A government agency has dropped plans for a study of a controversial treatment for autism that critics had called an unethical experiment on children.
The National Institute of Mental Health said in a statement Wednesday that the study of the treatment – called chelation – has been abandoned. The agency decided the money would be better used testing other potential therapies for autism and related disorders, the statement said.
The study had been on hold because of safety concerns after another study published last year linked a drug used in the treatment to lasting brain problems in rats.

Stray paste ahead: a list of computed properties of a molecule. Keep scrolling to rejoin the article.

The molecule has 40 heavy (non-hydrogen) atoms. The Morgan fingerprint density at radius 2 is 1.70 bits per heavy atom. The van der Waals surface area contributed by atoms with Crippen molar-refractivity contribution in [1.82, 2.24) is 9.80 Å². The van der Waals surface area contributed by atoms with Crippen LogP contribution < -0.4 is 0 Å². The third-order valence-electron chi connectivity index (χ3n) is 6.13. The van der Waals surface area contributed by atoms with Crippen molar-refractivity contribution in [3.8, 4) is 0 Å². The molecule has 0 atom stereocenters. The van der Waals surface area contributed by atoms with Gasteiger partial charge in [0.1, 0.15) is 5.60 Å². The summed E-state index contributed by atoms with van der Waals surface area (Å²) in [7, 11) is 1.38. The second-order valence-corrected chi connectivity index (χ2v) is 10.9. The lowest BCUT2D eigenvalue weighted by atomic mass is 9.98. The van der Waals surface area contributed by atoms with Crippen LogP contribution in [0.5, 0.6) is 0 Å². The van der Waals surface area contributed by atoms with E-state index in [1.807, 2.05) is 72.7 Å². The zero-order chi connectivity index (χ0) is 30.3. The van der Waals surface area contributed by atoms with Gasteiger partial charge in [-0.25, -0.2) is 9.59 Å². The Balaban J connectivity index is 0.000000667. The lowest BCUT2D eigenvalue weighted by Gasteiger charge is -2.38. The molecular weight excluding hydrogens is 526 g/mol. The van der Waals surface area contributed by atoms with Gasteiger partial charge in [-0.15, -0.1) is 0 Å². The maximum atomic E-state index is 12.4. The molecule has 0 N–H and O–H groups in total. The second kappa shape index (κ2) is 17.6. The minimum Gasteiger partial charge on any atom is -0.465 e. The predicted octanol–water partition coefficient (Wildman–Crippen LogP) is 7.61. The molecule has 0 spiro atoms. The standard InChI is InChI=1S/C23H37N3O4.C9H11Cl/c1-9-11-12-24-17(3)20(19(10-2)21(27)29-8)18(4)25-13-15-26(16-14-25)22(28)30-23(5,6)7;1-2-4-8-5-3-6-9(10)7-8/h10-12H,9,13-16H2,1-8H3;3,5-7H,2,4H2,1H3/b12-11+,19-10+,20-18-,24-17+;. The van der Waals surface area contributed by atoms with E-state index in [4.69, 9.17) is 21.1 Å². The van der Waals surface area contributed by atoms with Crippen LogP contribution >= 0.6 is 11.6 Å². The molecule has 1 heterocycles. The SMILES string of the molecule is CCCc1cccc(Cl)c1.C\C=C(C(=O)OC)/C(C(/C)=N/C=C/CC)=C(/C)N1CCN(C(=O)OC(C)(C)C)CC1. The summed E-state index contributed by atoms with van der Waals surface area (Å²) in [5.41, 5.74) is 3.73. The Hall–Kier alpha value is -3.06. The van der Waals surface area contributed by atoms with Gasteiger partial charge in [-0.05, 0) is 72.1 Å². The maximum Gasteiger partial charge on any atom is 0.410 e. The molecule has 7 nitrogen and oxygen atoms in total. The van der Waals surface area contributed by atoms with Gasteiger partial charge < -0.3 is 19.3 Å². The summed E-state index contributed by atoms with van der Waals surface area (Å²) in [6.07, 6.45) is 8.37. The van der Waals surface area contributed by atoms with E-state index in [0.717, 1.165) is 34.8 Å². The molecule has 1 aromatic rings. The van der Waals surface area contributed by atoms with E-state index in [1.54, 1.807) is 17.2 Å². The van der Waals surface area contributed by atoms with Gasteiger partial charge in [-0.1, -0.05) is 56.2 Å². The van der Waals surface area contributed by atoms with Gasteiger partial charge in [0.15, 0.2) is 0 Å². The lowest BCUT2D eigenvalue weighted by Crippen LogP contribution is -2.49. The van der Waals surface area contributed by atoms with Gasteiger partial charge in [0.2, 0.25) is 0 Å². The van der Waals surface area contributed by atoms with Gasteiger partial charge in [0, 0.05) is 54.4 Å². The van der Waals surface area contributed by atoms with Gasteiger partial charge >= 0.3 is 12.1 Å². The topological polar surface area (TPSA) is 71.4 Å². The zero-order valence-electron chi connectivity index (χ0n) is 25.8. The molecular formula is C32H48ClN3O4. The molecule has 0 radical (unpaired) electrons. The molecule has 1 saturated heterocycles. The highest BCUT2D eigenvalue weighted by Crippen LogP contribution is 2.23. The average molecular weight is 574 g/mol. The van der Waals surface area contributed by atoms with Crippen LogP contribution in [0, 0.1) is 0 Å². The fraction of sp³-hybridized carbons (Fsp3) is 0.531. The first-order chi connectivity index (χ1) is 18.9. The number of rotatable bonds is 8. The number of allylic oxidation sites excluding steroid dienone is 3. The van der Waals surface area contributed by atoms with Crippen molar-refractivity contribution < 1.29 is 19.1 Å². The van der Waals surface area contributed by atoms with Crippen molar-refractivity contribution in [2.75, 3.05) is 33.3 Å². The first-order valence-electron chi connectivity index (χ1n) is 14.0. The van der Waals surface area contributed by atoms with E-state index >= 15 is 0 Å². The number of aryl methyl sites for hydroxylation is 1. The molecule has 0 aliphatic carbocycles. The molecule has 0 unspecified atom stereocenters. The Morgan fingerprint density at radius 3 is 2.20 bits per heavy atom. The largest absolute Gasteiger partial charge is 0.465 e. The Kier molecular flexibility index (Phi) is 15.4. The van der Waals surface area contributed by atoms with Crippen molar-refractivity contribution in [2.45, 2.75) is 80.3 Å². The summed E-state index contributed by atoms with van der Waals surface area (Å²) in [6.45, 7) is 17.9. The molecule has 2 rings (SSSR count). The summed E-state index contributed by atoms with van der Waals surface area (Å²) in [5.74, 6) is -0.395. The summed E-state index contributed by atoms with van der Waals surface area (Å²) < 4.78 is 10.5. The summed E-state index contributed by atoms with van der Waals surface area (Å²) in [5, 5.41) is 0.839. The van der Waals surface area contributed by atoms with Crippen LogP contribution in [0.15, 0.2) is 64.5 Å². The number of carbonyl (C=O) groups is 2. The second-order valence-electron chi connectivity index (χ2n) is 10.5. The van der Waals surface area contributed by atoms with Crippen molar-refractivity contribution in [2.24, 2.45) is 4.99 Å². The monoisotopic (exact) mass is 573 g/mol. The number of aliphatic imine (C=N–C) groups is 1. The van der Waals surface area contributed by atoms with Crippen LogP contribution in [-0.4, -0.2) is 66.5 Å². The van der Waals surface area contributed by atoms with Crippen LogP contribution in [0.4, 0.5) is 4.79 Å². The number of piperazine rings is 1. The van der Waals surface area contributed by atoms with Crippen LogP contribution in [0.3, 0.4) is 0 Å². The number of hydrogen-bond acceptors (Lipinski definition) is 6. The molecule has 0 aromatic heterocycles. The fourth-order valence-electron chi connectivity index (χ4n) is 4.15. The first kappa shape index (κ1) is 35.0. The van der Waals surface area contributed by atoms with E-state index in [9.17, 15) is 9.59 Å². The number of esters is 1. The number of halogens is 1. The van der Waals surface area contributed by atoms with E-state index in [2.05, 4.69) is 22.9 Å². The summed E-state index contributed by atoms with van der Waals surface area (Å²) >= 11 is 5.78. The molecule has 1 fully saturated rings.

Chelation removes heavy metals from the body and is used to treat lead poisoning.
Its use for autism is based on the theory that mercury in vaccines triggers autism – a theory never proven and rejected by mainstream science. Mercury hasn't been in childhood vaccines since 2001, except for certain flu shots.
But many parents of autistic children are believers in the treatment, and the NIMH agreed to test it.
The researchers' had proposed recruiting 120 autistic children and giving half a chelation drug and the other half a dummy pill. The test would have measured before-and-after blood mercury levels and autism symptoms.
NIMH said it was likely that other research would “provide deeper understanding of the causes of autism and more refined avenues for developing treatments.”